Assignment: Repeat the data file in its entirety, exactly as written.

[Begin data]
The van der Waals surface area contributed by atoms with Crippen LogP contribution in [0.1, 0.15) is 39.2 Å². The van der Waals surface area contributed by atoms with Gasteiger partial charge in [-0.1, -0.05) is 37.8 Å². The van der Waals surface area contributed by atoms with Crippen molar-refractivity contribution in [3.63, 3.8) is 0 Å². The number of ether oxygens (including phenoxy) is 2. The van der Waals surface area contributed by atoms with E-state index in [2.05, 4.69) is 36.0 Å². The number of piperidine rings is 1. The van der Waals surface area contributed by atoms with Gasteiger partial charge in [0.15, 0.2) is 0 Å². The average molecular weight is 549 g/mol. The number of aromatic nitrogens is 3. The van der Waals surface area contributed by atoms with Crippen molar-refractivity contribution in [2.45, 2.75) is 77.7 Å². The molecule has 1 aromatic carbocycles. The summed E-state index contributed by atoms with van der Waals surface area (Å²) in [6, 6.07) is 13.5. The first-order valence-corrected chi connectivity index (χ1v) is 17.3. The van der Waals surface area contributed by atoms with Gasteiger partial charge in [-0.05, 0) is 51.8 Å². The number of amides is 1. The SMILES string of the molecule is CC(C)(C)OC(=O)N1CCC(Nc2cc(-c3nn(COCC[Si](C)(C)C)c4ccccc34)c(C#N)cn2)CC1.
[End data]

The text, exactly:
The van der Waals surface area contributed by atoms with Crippen LogP contribution in [0.1, 0.15) is 39.2 Å². The van der Waals surface area contributed by atoms with Gasteiger partial charge in [-0.1, -0.05) is 37.8 Å². The van der Waals surface area contributed by atoms with Crippen molar-refractivity contribution in [3.63, 3.8) is 0 Å². The number of ether oxygens (including phenoxy) is 2. The van der Waals surface area contributed by atoms with E-state index in [2.05, 4.69) is 36.0 Å². The number of piperidine rings is 1. The van der Waals surface area contributed by atoms with Gasteiger partial charge in [0.15, 0.2) is 0 Å². The average molecular weight is 549 g/mol. The number of aromatic nitrogens is 3. The van der Waals surface area contributed by atoms with Crippen molar-refractivity contribution in [2.45, 2.75) is 77.7 Å². The molecule has 1 aromatic carbocycles. The summed E-state index contributed by atoms with van der Waals surface area (Å²) in [6, 6.07) is 13.5. The first-order valence-corrected chi connectivity index (χ1v) is 17.3. The van der Waals surface area contributed by atoms with Gasteiger partial charge in [-0.05, 0) is 51.8 Å². The number of amides is 1. The SMILES string of the molecule is CC(C)(C)OC(=O)N1CCC(Nc2cc(-c3nn(COCC[Si](C)(C)C)c4ccccc34)c(C#N)cn2)CC1.